It's not clear what sets off this immune attack. Researchers think a combination of genes and infections or other environmental factors may be to blame.
Psoriatic Arthritis Causes
Shared genes are the common link. A group of genes called HLA help the immune system tell its own proteins from foreign ones. Changes to HLA genes could lead to psoriatic arthritis by making it harder for the immune system to know when it's attacking its own cells.
Other genes could also be involved. So far, researchers have found more than two dozen gene changes that make people more likely to get psoriasis and psoriatic arthritis.
Genes only set the stage for psoriatic arthritis. A virus or something else in the environment triggers the disease.
Infections. Some people get psoriatic arthritis after an infection, but it's not clear which bacteria or viruses are to blame. The strep bacteria that cause sore throats could be one. The HIV virus could also be involved. Psoriatic arthritis is more common in people who are HIV-positive.
No one knows exactly how skin damage leads to plaques, but it's likely due to the immune response. Natural chemicals that your immune system makes rush to the injury site to spur healing -- and that process brings on inflammation.
When you have psoriatic arthritis, you might find that certain things make your symptoms worse. Figuring out your triggers and avoiding them can help you prevent flare-ups.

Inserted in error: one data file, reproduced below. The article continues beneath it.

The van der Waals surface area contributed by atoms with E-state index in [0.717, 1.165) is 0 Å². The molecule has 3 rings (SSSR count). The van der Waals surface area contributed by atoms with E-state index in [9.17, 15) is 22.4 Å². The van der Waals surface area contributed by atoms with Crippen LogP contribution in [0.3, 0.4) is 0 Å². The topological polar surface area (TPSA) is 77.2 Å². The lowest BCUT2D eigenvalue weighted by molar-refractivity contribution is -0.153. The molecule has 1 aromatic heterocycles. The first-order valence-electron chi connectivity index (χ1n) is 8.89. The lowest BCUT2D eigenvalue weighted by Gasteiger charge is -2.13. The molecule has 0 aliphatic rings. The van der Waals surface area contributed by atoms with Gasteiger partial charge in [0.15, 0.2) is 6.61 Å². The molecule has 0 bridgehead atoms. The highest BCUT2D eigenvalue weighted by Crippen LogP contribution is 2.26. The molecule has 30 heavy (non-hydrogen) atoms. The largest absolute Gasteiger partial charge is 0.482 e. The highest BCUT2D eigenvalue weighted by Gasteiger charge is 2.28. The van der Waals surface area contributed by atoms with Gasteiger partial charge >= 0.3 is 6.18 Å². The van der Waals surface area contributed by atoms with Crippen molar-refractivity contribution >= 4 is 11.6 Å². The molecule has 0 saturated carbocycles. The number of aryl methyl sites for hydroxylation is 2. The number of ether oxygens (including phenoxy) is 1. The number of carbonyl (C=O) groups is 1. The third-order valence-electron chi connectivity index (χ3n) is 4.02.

Sunburn or other skin injury. The red color your skin turns after you've been out in the sun too long is a sign of injury. Skin damage causes inflammation that can set off psoriatic arthritis symptoms. This is the Koebner phenomenon at work. Cuts, scrapes, and other skin injuries can also lead to a flare.
Stress. Inflammation is also part of your body's response to stress. Being under constant tension releases a barrage of stress chemicals in your system.
Infection. Infection is both a psoriatic arthritis risk and a trigger. A bout of strep throat or other upper respiratory infection can lead to a flare-up of symptoms.
Medicines. Some drugs you take to treat other conditions can make your psoriatic arthritis worse. These include:
- Lithium used to treat bipolar disorder
- Anti-malaria drugs such as hydroxychloroquine (Plaquenil) and chloroquine (Quinacrine)
- The blood pressure medicine propranolol (Inderal)
- Quinidine, a heart medicine
- Indomethacin (Tivorbex), a pain reliever
Alcohol. Alcohol promotes joint inflammation. Drinking too much might worsen psoriatic arthritis symptoms. Some people with psoriatic arthritis claim that their symptoms improve when they avoid alcohol.
Cigarettes. Smoking both raises the risk for psoriasis and makes the disease worse. Exactly how cigarettes affect psoriatic arthritis isn't as clear. There is some evidence that people who smoke don't respond as well to their psoriatic arthritis medicine as nonsmokers.
Food: Foods like these seem to trigger psoriatic arthritis flares in some people:
You may want to limit or avoid any foods that bother you. Instead, eat more foods that may improve psoriatic arthritis symptoms, like fruits, vegetables, and fish oil. If you’re not sure which foods may be a problem, keep notes on what you eat and what symptoms you have and share it with your doctor, who may recommend that you take a break from those foods for a few weeks and add them back one at a time to see if it makes a difference. Your doctor may call this an elimination diet.
Finding Your Triggers
Keeping a diary can help you pinpoint your triggers. Write down when your symptoms get worse and what you were doing at the time. Also keep track of the foods you eat.
Share your diary with your doctor at each visit. Knowing your triggers and managing them will help you gain more control over your condition.